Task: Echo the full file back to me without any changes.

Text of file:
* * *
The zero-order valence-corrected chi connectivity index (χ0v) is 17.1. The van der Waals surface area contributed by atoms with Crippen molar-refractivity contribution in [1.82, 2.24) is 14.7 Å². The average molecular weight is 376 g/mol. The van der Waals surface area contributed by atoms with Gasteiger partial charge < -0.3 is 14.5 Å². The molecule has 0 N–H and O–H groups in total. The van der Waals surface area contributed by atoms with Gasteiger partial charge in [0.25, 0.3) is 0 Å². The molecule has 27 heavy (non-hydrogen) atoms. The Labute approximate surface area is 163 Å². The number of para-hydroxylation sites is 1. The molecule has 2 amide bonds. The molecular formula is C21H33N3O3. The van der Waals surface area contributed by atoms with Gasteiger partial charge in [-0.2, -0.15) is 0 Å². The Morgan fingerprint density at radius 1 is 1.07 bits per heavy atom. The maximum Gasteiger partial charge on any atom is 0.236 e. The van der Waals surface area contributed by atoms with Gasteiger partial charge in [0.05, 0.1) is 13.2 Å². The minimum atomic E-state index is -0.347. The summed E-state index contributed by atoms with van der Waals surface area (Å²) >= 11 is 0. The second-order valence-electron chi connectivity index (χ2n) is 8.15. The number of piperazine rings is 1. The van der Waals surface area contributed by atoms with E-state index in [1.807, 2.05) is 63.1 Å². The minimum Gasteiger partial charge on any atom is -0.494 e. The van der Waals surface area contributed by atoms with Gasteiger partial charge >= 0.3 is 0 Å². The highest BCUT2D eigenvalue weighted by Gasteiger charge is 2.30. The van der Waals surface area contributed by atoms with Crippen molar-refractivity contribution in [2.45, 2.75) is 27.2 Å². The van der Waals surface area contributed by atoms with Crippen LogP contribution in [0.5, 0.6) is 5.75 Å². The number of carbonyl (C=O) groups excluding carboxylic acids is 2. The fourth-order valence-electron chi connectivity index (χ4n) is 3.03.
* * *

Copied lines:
The zero-order valence-corrected chi connectivity index (χ0v) is 17.1. The van der Waals surface area contributed by atoms with Crippen molar-refractivity contribution in [1.82, 2.24) is 14.7 Å². The average molecular weight is 376 g/mol. The van der Waals surface area contributed by atoms with Gasteiger partial charge < -0.3 is 14.5 Å². The molecule has 0 N–H and O–H groups in total. The van der Waals surface area contributed by atoms with Gasteiger partial charge in [0.25, 0.3) is 0 Å². The molecule has 27 heavy (non-hydrogen) atoms. The Labute approximate surface area is 163 Å². The number of para-hydroxylation sites is 1. The molecule has 2 amide bonds. The molecular formula is C21H33N3O3. The van der Waals surface area contributed by atoms with Gasteiger partial charge in [-0.2, -0.15) is 0 Å². The Morgan fingerprint density at radius 1 is 1.07 bits per heavy atom. The maximum Gasteiger partial charge on any atom is 0.236 e. The van der Waals surface area contributed by atoms with Gasteiger partial charge in [0.05, 0.1) is 13.2 Å². The minimum atomic E-state index is -0.347. The summed E-state index contributed by atoms with van der Waals surface area (Å²) >= 11 is 0. The second-order valence-electron chi connectivity index (χ2n) is 8.15. The number of piperazine rings is 1. The van der Waals surface area contributed by atoms with E-state index in [1.807, 2.05) is 63.1 Å². The minimum Gasteiger partial charge on any atom is -0.494 e. The van der Waals surface area contributed by atoms with Gasteiger partial charge >= 0.3 is 0 Å². The highest BCUT2D eigenvalue weighted by Gasteiger charge is 2.30. The van der Waals surface area contributed by atoms with Crippen molar-refractivity contribution in [2.45, 2.75) is 27.2 Å². The van der Waals surface area contributed by atoms with Crippen LogP contribution in [0.5, 0.6) is 5.75 Å². The number of carbonyl (C=O) groups excluding carboxylic acids is 2. The fourth-order valence-electron chi connectivity index (χ4n) is 3.03.